Expanding on this to allow for post-mating isolation, a cohesion species is the most inclusive population of individuals having the potential for phenotypic cohesion through intrinsic cohesion mechanisms. A further development of the recognition concept is provided by the biosemiotic concept of species. In microbiology, genes can move even between distantly related bacteria extending to the whole bacterial domain; as a rule of thumb, microbiologists have assumed that kinds of Bacteria or Archaea with 16S ribosomal RNA gene sequences more similar than 97% to each other need to be checked by DNA-DNA hybridisation to decide if they belong to the same species or not. This concept was narrowed in 2006 to a similarity of 98.7%. DNA-DNA hybri
Johann Jakob von Tschudi
Johann Jakob von Tschudi was a Swiss naturalist and diplomat. Tschudi was born in Glarus, studied natural sciences and medicine at the universities of Neuchâtel and Paris. In 1838 he travelled to Peru, where he remained for five years exploring and collecting plants in the Andes, he went to Vienna in 1843. In 1845 he described 18 new species of South American reptiles. Between 1857 and 1859 he visited other countries in South America. In 1860 he was appointed Swiss ambassador to Brazil, remaining so until 1868, again spent time exploring the country and collecting plants for the museums of Neuchâtel and Freiburg. In 1868 he became minister to Vienna, he wrote a textbook on Peru called Peruvian antiquities in which he recorded various aspects of Peruvian life and history. In his book he explained the various skull angles of Peruvians in the context of the Angle of Camper. Tschudi claimed that Camper's facial angles were an "important angle in anthropology", whose "greater or less opening indicates the intellectual superiority of a race, and, up to a certain point, of individuals".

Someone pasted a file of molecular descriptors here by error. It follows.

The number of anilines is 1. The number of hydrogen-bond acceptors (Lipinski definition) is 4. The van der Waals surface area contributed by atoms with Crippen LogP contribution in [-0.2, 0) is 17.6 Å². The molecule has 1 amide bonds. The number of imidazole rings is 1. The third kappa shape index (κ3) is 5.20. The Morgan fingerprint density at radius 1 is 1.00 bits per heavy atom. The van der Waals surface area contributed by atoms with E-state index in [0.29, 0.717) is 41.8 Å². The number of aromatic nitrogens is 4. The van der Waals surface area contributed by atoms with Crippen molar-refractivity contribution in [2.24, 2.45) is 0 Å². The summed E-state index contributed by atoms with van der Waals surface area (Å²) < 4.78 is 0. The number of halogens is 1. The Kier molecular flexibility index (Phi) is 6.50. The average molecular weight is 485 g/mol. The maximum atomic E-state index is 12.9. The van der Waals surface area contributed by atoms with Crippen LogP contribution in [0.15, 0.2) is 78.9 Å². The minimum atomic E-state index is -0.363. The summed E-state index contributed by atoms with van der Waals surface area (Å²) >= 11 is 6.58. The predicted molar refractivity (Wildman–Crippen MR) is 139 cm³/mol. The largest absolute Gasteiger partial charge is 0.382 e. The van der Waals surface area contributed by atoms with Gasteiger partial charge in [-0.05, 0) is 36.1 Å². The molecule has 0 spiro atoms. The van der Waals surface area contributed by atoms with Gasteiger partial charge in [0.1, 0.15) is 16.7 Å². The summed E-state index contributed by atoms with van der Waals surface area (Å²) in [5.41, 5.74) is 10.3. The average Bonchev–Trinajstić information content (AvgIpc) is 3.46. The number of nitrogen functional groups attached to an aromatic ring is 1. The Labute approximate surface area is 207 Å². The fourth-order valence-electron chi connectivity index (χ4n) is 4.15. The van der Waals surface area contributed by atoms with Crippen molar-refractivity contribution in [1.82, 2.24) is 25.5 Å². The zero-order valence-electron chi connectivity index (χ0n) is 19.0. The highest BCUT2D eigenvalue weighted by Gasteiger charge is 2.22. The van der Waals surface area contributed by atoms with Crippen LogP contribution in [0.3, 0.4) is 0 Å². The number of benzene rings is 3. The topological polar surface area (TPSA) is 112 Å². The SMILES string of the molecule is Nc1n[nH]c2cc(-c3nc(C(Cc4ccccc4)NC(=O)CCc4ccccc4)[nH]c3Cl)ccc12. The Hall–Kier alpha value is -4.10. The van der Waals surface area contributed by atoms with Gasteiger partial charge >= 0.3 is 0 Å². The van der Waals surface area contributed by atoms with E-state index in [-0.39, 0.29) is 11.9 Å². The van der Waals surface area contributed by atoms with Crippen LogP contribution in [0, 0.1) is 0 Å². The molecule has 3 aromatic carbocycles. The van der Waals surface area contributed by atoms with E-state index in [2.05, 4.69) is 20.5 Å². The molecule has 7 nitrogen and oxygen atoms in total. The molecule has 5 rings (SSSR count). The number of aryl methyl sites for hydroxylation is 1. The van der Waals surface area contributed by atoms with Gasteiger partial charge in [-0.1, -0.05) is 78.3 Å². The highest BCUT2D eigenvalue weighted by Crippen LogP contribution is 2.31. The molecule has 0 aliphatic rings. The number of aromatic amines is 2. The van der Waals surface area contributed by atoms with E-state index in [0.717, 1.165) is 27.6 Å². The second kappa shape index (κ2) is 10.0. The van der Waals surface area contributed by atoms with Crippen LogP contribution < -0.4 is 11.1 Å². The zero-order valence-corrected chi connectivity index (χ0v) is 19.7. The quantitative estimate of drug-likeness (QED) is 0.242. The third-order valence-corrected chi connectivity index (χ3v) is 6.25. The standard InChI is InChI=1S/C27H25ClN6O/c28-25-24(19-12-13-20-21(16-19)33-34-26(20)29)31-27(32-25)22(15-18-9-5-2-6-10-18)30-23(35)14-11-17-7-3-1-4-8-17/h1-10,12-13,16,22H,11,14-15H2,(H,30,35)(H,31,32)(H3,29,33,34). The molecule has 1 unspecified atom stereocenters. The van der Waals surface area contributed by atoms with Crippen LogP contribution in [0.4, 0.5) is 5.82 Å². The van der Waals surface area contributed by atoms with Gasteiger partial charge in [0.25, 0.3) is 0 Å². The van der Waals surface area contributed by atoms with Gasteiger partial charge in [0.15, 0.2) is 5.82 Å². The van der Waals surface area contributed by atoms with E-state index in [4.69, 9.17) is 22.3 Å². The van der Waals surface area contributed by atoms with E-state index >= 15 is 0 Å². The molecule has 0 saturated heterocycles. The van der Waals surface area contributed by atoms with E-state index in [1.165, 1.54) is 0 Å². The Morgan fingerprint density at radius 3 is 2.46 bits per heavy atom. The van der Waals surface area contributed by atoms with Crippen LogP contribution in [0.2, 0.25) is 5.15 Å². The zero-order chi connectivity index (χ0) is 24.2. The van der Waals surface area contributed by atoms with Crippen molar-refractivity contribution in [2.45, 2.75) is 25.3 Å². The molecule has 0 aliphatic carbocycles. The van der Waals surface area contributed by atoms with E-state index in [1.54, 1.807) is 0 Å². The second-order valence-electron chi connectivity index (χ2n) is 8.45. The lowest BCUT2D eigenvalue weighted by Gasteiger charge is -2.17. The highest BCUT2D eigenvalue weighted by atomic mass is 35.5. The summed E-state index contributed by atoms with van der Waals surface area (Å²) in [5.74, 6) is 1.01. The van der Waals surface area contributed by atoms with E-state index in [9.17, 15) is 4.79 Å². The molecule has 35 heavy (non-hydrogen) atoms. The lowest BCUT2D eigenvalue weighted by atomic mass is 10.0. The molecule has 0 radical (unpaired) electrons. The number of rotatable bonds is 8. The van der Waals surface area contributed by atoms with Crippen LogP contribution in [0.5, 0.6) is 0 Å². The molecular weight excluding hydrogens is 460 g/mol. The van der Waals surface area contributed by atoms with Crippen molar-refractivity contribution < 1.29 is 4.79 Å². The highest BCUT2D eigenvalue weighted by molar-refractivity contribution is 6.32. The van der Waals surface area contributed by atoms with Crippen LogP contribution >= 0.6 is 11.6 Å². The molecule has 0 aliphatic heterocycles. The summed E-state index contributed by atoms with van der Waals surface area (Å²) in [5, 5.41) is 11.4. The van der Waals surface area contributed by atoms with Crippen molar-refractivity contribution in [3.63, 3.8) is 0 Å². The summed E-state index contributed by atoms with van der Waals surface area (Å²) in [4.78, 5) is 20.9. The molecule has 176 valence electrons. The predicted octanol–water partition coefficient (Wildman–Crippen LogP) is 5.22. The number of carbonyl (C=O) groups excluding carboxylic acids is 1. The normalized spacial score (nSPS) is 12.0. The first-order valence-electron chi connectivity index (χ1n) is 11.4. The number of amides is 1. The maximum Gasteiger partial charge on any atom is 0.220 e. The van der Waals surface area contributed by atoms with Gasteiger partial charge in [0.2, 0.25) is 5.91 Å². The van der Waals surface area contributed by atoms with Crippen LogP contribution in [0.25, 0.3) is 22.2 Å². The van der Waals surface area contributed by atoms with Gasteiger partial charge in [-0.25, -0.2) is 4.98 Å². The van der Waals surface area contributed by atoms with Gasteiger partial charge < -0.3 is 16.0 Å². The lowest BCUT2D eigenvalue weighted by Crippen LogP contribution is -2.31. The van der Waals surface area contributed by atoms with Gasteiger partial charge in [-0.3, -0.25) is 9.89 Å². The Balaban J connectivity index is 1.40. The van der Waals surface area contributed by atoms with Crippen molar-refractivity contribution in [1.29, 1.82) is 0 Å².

He went on to explain that he had obtained for his personal collection the mummified foetus of a woman at seven months found in the cave of "Huichay", included two engravings of it, to prove that the shape of the cranium of the Huancas was not due to pressures placed upon the cranium after birth for cultural reasons. Tschudi is commemorated in the scientific name of a species of venomous South American coral snake, Micrurus tschudii. Classification der Batrachier, mit Berucksichtigung der fossilen Thiere dieser A btheilung der Reptilien Untersuchungen über die Fauna Perus "Reptilium conspectus quae in Republica Peruana reperiuntur et pleraque observata vel collecta sunt in itinere". Archiv für Naturgeschichte 11: 150-170. Peruanische Reiseskizzen während der Jahre 1838-42 Die Ketchua-Sprache Reise durch die Andes von Südamerika Die brasilianische Provinz Minas-Geraes Reisen durch Südamerika Organismus der Khets̆ua-Sprache He edited, in association with Mariano Eduardo de Rivera, Antigüedades Peruanas.
Wilson, J. G.. "Tschudi, Johann Jakob von". Appletons' Cyclopædia of American Biography. New York: D. Appleton. "Johann Jakob von Tschudi," in Tom Taylor and Michael Taylor, Aves: A Survey of the Literature of Neotropical Ornithology, Baton Rouge: Louisiana State University Libraries, 2011. Works by Johann Jakob von Tschudi at Project Gutenberg Works by or about Johann Jakob von Tschudi at Internet Archive
In biological classification, the order is a taxonomic rank used in the classification of organisms and recognized by the nomenclature codes. Other well-known ranks are life, kingdom, class, family and species, with order fitting in between class and family. An higher rank, may be added directly above order, while suborder would be a lower rank. A taxonomic unit, a taxon, in that rank. In that case the plural is orders. Example: All owls belong to the order StrigiformesWhat does and does not belong to each order is determined by a taxonomist, as is whether a particular order should be recognized at all. There is no exact agreement, with different taxonomists each taking a different position. There are no hard rules that a taxonomist needs to follow in recognizing an order; some taxa are accepted universally, while others are recognised only rarely. For some groups of organisms, consistent suffixes are used to denote; the Latin suffix -formes meaning "having the form of" is used for the scientific name of orders of birds and fishes, but not for those of mammals and invertebrates.